Education

At Indore’s ‘Wall of Education’, poor, needy students pick up donated books – education

The phrase building a wall often means encountering an obstacle. This is not the case in Madhya Pradesh’s Indore district, where two walls have been erected as part of a Good Samaritan initiative to help the poor.

The walls erected on Adarsh ​​Road, the cleanest road in the city, have been called ‘Siksha ka Diwar’ (Wall of education) and ‘Neki ka Diwar’ (Wall of virtue).

The initiative has been started by Dilip Sharma, a former councilor for the region, with the help of other like-minded people. Sharma said that they first established the ‘Neki Ki Deewar’ where people donated clothes, which would be collected by the poor and the needy. Two food ‘ATMs’ were also installed so that restaurants and even other people could leave extra food for the underprivileged.

In the ‘Siksha ka Diwar’, Sharma says in the ‘Siksha ka Diwar’, people can donate their old and university books.

“An investment in knowledge pays the best interest,” says Sharma. “Now we have started ‘Shiksha Ki Deewar’ to provide books to those in need. People can sign in and pick up the books they need. A student who needs certain books can write the names of the books he needs and put them in the box. No matter how expensive they are, we will make sure you get it. Of course, we will also determine if the person really deserves them and is not misusing our platform. We will also ensure that the books are returned so that other needy students can use them, ”Sharma adds.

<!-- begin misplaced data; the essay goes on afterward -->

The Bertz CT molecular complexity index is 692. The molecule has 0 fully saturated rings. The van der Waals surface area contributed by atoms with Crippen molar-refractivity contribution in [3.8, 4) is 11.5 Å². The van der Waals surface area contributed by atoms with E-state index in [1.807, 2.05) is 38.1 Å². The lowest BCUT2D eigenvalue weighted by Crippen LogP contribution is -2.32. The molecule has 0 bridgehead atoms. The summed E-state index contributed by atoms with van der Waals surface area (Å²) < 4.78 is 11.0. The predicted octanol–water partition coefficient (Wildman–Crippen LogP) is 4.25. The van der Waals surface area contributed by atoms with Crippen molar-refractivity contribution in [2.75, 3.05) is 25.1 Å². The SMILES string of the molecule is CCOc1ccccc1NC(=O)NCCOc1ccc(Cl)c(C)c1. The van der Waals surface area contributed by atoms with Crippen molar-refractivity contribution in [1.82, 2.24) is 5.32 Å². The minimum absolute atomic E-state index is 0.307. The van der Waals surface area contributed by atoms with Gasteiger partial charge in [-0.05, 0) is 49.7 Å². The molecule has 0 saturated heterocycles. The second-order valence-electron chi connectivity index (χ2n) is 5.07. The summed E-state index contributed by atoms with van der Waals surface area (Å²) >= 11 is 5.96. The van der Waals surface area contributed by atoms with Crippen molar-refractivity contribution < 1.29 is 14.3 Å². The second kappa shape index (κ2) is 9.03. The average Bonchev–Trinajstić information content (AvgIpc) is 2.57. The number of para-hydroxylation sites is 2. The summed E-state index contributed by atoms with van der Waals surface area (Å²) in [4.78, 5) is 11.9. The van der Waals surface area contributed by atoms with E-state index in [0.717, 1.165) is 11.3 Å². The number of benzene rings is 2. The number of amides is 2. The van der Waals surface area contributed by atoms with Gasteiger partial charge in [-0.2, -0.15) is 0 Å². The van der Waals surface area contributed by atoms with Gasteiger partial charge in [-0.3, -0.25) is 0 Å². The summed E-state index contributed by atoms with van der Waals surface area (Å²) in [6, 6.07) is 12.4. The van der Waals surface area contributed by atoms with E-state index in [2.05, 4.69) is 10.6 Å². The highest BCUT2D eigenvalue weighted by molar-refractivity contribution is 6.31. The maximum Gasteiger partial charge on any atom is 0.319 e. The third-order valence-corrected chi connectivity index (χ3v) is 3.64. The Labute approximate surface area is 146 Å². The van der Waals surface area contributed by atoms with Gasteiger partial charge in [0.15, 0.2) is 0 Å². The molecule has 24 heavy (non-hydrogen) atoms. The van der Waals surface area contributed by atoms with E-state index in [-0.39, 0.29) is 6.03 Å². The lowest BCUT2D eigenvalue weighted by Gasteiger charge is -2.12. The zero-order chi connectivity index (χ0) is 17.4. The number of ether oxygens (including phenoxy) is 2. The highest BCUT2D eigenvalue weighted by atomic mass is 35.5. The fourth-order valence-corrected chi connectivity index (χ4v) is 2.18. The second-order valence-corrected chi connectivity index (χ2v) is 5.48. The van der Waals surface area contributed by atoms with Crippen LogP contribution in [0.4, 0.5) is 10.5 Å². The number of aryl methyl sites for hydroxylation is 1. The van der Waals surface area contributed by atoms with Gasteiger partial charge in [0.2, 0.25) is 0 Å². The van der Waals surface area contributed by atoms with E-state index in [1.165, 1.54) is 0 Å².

The former councilor says they will also not accept cash from donors who would have to buy or donate the required books.

Sharma says he hopes these “walls of education” will be erected in other parts of the country as well.

An iron cage encloses the two walls, and security guards have been posted to deter antisocial elements.

“It is a really good step, it will help poor people who cannot afford the study material,” says Rajesh, who lives in the Khatgaon village of Dewas and had brought a book from here for his brother and children to prepare. for a test. “Other students should donate their books here, it’s a good initiative.”

Santosh Patel, a local who had come to drop off old clothes, said that he used to sell his old clothes in exchange for utensils. “In this cold climate, I find this to be better as some poor and needy person can wear these clothes. I feel like people across the country can be inspired by this initiative and erect similar walls. ”

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